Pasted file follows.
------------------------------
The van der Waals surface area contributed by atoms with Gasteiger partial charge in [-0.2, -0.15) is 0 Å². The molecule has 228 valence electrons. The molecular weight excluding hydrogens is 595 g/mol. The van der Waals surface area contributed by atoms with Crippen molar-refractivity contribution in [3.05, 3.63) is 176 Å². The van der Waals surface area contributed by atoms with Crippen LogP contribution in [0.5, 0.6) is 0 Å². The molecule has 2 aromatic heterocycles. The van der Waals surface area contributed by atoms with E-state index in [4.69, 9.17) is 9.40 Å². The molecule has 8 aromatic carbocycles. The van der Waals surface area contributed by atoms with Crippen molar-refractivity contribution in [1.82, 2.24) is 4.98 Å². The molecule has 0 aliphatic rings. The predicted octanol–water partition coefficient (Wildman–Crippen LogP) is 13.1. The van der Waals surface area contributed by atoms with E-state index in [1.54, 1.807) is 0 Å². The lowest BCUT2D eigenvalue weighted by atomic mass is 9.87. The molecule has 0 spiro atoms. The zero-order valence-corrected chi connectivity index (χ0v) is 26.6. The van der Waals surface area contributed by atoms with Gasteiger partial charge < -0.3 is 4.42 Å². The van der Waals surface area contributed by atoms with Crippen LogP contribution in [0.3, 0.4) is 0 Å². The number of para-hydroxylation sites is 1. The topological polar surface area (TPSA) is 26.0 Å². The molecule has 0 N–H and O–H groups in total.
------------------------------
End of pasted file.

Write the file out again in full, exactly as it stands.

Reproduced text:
The van der Waals surface area contributed by atoms with Gasteiger partial charge in [-0.2, -0.15) is 0 Å². The molecule has 228 valence electrons. The molecular weight excluding hydrogens is 595 g/mol. The van der Waals surface area contributed by atoms with Crippen molar-refractivity contribution in [3.05, 3.63) is 176 Å². The van der Waals surface area contributed by atoms with Crippen LogP contribution in [0.5, 0.6) is 0 Å². The molecule has 2 aromatic heterocycles. The van der Waals surface area contributed by atoms with E-state index in [4.69, 9.17) is 9.40 Å². The molecule has 8 aromatic carbocycles. The van der Waals surface area contributed by atoms with Crippen molar-refractivity contribution in [1.82, 2.24) is 4.98 Å². The molecule has 0 aliphatic rings. The predicted octanol–water partition coefficient (Wildman–Crippen LogP) is 13.1. The van der Waals surface area contributed by atoms with E-state index in [1.54, 1.807) is 0 Å². The lowest BCUT2D eigenvalue weighted by atomic mass is 9.87. The molecule has 0 spiro atoms. The zero-order valence-corrected chi connectivity index (χ0v) is 26.6. The van der Waals surface area contributed by atoms with Gasteiger partial charge < -0.3 is 4.42 Å². The van der Waals surface area contributed by atoms with Crippen LogP contribution in [0.3, 0.4) is 0 Å². The number of para-hydroxylation sites is 1. The topological polar surface area (TPSA) is 26.0 Å². The molecule has 0 N–H and O–H groups in total.